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Rhamnus cathartica. N. F. IV. Buckthorn berries. Baccae Spinae Cervinae.

Related entry: Cascara sagrada

Rhamnus Cathartica. N. F. IV. Buckthorn Berries. Baccae Spinae Cervinae.—"The dried, ripe fruit of Rhammus cathartica Linné (Fam. Rhamnaceae), without the presence of more than 5 per cent. of the unripe fruit or other foreign matter." N. F.

The R. cathartica, Linn, or common buckthorn, grows in Europe along with R. Frangula, and has become naturalized in this country. Its bark is probably often sold for the official Frangula. It is distinguished by its more spreading, thorny habit, and its dioecious flowers, which are thickly clustered in the axils and have their parts in fours. The leaves are more acute, have their margins finely serrate and their lateral veins mostly proceeding from the proximal half of the midrib. The fruit is black.

The berries which are ripened in September, are of the size of a pea, round, somewhat flattened at top, black, smooth, shining, with four seeds in a green, juicy parenchyma. Their odor is unpleasant, their taste bitterish, acrid, and nauseous. Their blackish, expressed juice was formerly recognized in the Br. Ph. under the name of Rhamni succus.

It is reddened by the acids, and from deep green is rendered light by the alkalies. Upon standing it soon begins to ferment, and becomes red in consequence of the formation of acetic acid. Evaporated to dryness, with the addition of lime or an alkali, it forms the color called by painters sap-green. The dried fruit of another species, R. infectoria, yields a rich yellow color, and is employed in the arts under the name of French berries.

The National Formulary IV describes buckthorn berries as follows: "Flattened, globoid or ovoid, from 4 to 8 mm. in diameter; externally purplish-black, wrinkled from shrinking of the mesocarp in drying; three-to four-celled, each cell containing a brown, triangular-convex, seed-like nutlet; in the fully dried, ripe fruit the pedicel is usually lacking. Odor faint, unpleasant; taste at first sweetish, then nauseating and bitter; it colors the saliva purplish-red. When macerated in water the drupe readily assumes its original globular shape, about 1 cm. in diameter. The expressed pulp is colored red by acids and greenish-yellow by alkalies. Shake out an aqueous infusion of Rhamnus Cathartica with ether, separate the ethereal solution and shake it with 5 per cent. ammonia water; the ammonia solution assumes a cherry-red color. The unripe fruit, which is to be rejected, is green to greenish-brown, firm, furrowed, pedicel usually attached; very bitter; it colors the saliva greenish-yellow. Rhamnus Cathartica yields not more than 5 per cent. of ash." N. F.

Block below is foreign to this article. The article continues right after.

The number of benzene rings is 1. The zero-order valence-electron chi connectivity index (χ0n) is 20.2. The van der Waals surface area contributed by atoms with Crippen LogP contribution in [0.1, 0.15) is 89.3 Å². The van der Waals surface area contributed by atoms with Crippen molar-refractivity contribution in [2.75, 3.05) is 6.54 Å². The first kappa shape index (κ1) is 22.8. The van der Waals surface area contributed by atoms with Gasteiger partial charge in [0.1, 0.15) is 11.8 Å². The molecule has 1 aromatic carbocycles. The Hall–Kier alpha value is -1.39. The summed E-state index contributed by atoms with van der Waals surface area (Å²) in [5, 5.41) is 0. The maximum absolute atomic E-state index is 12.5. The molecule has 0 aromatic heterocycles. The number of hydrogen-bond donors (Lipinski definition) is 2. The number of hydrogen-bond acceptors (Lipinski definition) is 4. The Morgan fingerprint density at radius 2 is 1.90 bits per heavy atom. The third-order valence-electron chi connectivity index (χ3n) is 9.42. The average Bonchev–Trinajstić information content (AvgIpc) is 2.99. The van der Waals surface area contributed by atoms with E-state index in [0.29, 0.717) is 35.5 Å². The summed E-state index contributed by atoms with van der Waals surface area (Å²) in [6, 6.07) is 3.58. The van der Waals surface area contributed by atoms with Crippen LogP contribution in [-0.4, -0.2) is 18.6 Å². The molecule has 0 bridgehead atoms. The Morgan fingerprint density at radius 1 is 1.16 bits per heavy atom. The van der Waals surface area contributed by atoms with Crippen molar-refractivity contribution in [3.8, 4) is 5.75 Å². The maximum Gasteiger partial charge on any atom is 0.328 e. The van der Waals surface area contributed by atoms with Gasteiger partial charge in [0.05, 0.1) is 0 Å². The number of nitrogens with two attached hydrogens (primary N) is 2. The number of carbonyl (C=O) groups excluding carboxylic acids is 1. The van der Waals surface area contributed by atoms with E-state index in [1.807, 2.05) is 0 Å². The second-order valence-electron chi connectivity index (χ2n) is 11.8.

The blackish, expressed juice of Buckthorn berries was formerly recognized in the Br. Ph. under the name of Rhamni Succus. It has the color, odor, and taste of the parenchyma, is reddened by the acids, and from deep green is rendered light green by the alkalies. Upon standing it soon begins to ferment, and becomes red in consequence of the formation of acetic acid. Evaporated to dryness, with the addition of lime or an alkali, it forms the color called by painters sap-green. The dried fruit of another species, R. infectoria, yields a yellow color, and is employed in the arts under the name of French berries.

Tschirch and Polacco, in 1900, investigated the constituents of buckthorn berries and found certain yellow coloring substances. The researches of N. Waljaschko and N. Krassowski since demonstrated that the fruits of R. cathartica contain the same yellow coloring matters as are contained in the fruits of R. infectoria and R. tinctoria, namely, quercetin and rhamnin, both existing in R. cathartica in the form of glucosides, which are split up by the action of an enzyme contained in the fruits: Rhamnin, for example, from the glucoside xanthorhamnin. The yellow coloring matters of Tschirch and Polacco, therefore, cannot be regarded as pure substances. They also extended the investigations of the former concerning the purgative substances contained in buckthorn fruits, with results confirming the theory advanced by Tschirch. They found the fruits to contain about 2 per cent. of emodin-substances and as cleavage products of the glucosides obtained by the action of ferments from the emodin-substances: Emodin, identical with frangula emodin and rhamnosid; the emodin of rhamnoxanthin (C21H20O8 + H2O), which is isomeric but not identical with frangulin; rhamnonigrin, and a resin like body containing emodin. Other constituents found in buckthorn berries are: fixed oil, succinic acid, glucose, galactose, rhamnose, and a pentose, but of the four sugars only glucose was present in the free state, the others being derived from the glucosides. (Ph. Ztg., 1909, No. 16, 159.) Tschirch and Bromberger (Schw. Woch. f. Ch. v. Ph., 1912, p. 193) report the following constituents found in a 15 Kilo sample upon which they did considerable work: Rhamnosterin, C18H28O2; rhamnofluorin, C14H12O6; emodin, C15H10O2; iso-emodin, C15H10O5; chrysophanol (C14H5O2)CH3(OH)2. A fluidextract and a syrup of buckthorn berries are contained in the N. F.

The dose of the dried berries is from ten to twenty grains (0.65-1.2 Gm.). Among other species of Rhamnus which have claimed attention are R. Wightii, W. & A., a common shrub of Madras and Bombay (P. J., Feb., 1888), and R. californica, Eschsch. (R. humboldtiana, Roem. and Schult., of Mexico, which S. E. Sosa states sometimes produces paralysis in children (El Estudio, 1890). (See also Cascara Sagrada.)


The Dispensatory of the United States of America, 1918, was edited by Joseph P. Remington, Horatio C. Wood and others.



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